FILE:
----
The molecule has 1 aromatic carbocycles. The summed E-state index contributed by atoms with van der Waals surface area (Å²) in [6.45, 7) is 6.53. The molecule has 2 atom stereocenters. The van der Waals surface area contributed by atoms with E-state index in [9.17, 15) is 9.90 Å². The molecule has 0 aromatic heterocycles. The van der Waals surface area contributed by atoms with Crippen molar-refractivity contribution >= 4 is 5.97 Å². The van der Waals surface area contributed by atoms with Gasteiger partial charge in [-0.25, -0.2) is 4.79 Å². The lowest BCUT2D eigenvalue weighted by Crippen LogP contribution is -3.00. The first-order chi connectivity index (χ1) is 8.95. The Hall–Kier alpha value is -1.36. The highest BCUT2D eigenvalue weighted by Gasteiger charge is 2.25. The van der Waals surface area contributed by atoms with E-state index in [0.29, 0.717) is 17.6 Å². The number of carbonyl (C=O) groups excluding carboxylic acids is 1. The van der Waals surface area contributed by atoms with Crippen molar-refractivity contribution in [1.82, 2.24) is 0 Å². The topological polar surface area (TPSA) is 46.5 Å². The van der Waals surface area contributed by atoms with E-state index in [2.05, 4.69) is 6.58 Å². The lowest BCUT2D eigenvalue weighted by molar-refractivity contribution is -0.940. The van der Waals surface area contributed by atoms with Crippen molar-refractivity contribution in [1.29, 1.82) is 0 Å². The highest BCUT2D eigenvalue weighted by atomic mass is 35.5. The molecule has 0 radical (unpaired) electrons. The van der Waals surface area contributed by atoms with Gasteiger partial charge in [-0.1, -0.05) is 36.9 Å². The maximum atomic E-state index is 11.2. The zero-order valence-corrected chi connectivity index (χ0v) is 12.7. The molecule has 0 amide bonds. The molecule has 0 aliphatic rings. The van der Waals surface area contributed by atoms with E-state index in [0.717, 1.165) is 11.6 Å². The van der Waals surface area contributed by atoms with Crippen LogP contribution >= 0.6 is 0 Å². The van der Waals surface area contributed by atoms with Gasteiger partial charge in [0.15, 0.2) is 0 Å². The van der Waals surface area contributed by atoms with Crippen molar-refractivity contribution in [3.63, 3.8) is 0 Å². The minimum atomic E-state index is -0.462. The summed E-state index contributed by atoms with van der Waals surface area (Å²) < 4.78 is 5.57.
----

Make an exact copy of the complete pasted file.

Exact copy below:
The molecule has 1 aromatic carbocycles. The summed E-state index contributed by atoms with van der Waals surface area (Å²) in [6.45, 7) is 6.53. The molecule has 2 atom stereocenters. The van der Waals surface area contributed by atoms with E-state index in [9.17, 15) is 9.90 Å². The molecule has 0 aromatic heterocycles. The van der Waals surface area contributed by atoms with Crippen molar-refractivity contribution >= 4 is 5.97 Å². The van der Waals surface area contributed by atoms with Gasteiger partial charge in [-0.25, -0.2) is 4.79 Å². The lowest BCUT2D eigenvalue weighted by Crippen LogP contribution is -3.00. The first-order chi connectivity index (χ1) is 8.95. The Hall–Kier alpha value is -1.36. The highest BCUT2D eigenvalue weighted by Gasteiger charge is 2.25. The van der Waals surface area contributed by atoms with E-state index in [0.29, 0.717) is 17.6 Å². The number of carbonyl (C=O) groups excluding carboxylic acids is 1. The van der Waals surface area contributed by atoms with Crippen molar-refractivity contribution in [1.82, 2.24) is 0 Å². The topological polar surface area (TPSA) is 46.5 Å². The van der Waals surface area contributed by atoms with E-state index in [2.05, 4.69) is 6.58 Å². The lowest BCUT2D eigenvalue weighted by molar-refractivity contribution is -0.940. The van der Waals surface area contributed by atoms with Crippen molar-refractivity contribution in [1.29, 1.82) is 0 Å². The highest BCUT2D eigenvalue weighted by atomic mass is 35.5. The molecule has 0 radical (unpaired) electrons. The van der Waals surface area contributed by atoms with Gasteiger partial charge in [-0.1, -0.05) is 36.9 Å². The maximum atomic E-state index is 11.2. The zero-order valence-corrected chi connectivity index (χ0v) is 12.7. The molecule has 0 amide bonds. The molecule has 0 aliphatic rings. The van der Waals surface area contributed by atoms with E-state index in [0.717, 1.165) is 11.6 Å². The van der Waals surface area contributed by atoms with Crippen LogP contribution >= 0.6 is 0 Å². The van der Waals surface area contributed by atoms with Gasteiger partial charge in [0.15, 0.2) is 0 Å². The van der Waals surface area contributed by atoms with Crippen molar-refractivity contribution in [3.63, 3.8) is 0 Å². The minimum atomic E-state index is -0.462. The summed E-state index contributed by atoms with van der Waals surface area (Å²) < 4.78 is 5.57.